Just when Wells thinks it is out of the water…
It seems the bank took advantage of 800,000 consumers who signed up for auto loans by signing them up for insurance that they did not need — and did not report wanting. Some of those customers continue to pay for that insurance to this day, according to an internal report prepared for the bank’s executive team.
The insurance — which largely covered collision damage — is suspected to have pushed over a quarter-million customers into delinquency and resulted in almost 25,000 vehicle repossessions.
The 60-page report, which The New York Times has reportedly seen and reviewed, also indicates that targets of Wells Fargo’s latest breach of consumer trust included military service members on active duty.
Wells Fargo, of course, is still trying to recover from reputational damage done by the reveal that they had illegally and fraudulently signed consumers up for credit cards and banks accounts without their permission or consent. The bank is also accused of making improper adjustments to the terms of the home loans of customers who were in bankruptcy, though Wells Fargo denies that claim.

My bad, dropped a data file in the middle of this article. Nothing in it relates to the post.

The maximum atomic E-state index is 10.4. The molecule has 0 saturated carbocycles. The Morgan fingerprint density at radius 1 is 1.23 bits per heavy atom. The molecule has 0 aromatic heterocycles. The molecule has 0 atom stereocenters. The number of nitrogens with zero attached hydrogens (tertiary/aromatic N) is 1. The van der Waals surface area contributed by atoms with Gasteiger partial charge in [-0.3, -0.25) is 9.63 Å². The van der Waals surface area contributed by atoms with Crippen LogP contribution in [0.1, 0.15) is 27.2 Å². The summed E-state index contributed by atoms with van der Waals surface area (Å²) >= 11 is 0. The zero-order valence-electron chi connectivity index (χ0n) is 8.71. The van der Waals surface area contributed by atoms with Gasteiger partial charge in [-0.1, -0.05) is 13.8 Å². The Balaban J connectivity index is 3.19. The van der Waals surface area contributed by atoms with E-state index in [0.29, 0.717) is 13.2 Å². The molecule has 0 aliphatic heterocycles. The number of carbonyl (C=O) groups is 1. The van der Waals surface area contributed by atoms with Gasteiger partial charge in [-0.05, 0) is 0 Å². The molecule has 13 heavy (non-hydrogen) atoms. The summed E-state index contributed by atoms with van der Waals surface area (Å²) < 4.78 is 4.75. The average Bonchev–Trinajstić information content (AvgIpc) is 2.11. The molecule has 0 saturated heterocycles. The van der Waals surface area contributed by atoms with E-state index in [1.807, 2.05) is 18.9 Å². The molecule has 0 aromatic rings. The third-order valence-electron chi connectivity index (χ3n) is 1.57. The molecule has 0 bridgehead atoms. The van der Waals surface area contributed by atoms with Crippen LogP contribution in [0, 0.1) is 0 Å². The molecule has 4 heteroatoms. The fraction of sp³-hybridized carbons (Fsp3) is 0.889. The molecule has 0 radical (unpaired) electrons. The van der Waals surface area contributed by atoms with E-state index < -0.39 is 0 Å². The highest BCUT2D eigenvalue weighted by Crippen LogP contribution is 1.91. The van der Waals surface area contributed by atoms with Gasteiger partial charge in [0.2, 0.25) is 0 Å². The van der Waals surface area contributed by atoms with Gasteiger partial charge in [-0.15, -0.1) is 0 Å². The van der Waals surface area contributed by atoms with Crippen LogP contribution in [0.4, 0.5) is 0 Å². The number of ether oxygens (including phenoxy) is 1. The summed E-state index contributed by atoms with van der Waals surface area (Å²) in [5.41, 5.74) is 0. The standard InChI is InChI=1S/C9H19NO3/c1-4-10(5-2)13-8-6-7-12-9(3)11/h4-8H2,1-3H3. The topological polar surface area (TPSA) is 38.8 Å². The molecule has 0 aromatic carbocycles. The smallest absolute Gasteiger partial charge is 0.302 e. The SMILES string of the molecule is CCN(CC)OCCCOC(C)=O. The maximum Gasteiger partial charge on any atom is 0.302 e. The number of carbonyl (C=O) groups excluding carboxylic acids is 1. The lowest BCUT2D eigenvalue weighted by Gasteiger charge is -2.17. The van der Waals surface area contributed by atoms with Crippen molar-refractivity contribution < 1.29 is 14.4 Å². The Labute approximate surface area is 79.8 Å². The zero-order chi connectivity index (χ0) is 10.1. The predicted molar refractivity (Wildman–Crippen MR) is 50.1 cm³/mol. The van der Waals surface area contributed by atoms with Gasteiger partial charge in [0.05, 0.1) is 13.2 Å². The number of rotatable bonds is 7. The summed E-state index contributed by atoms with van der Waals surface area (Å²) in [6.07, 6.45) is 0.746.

It doesn’t deny these accusations, though — Wells Fargo has confirmed that the abuses detailed in the report definitely happened, and that it will be doing whatever it can to make its customers whole.
“We have a huge responsibility and fell short of our ideals for managing and providing oversight of the third-party vendor and our own operations,” Franklin R. Codel, the head of consumer lending at Wells Fargo, said in an interview. “We self-identified this issue, and we made the right business decisions to end the placement of the product.”
Consulting firm Oliver Wyman prepared the document after reviewing insurance policies sold to Wells customers from January 2012 through July 2016. The insurance, which the bank required, was more expensive than auto insurance customers already had — though it was not markedly different in terms of coverage.
National General Insurance underwrote the policies for Wells Fargo, which began to require the insurance on auto loans as early as 2006. The practice continued until the end of September. National General has declined to comment on the story.
Adding insult to injury, the way the bank charged for the insurance seems to have boosted the delinquency rate. A customer with a $275 payment — that includes only principle and interest on her loan — who agreed to the insurance (because they had to) could see that payment bounce up to as much as $325 — not the amount the customer counted on paying.
It is estimated that the bank owes $73 million to wronged customers.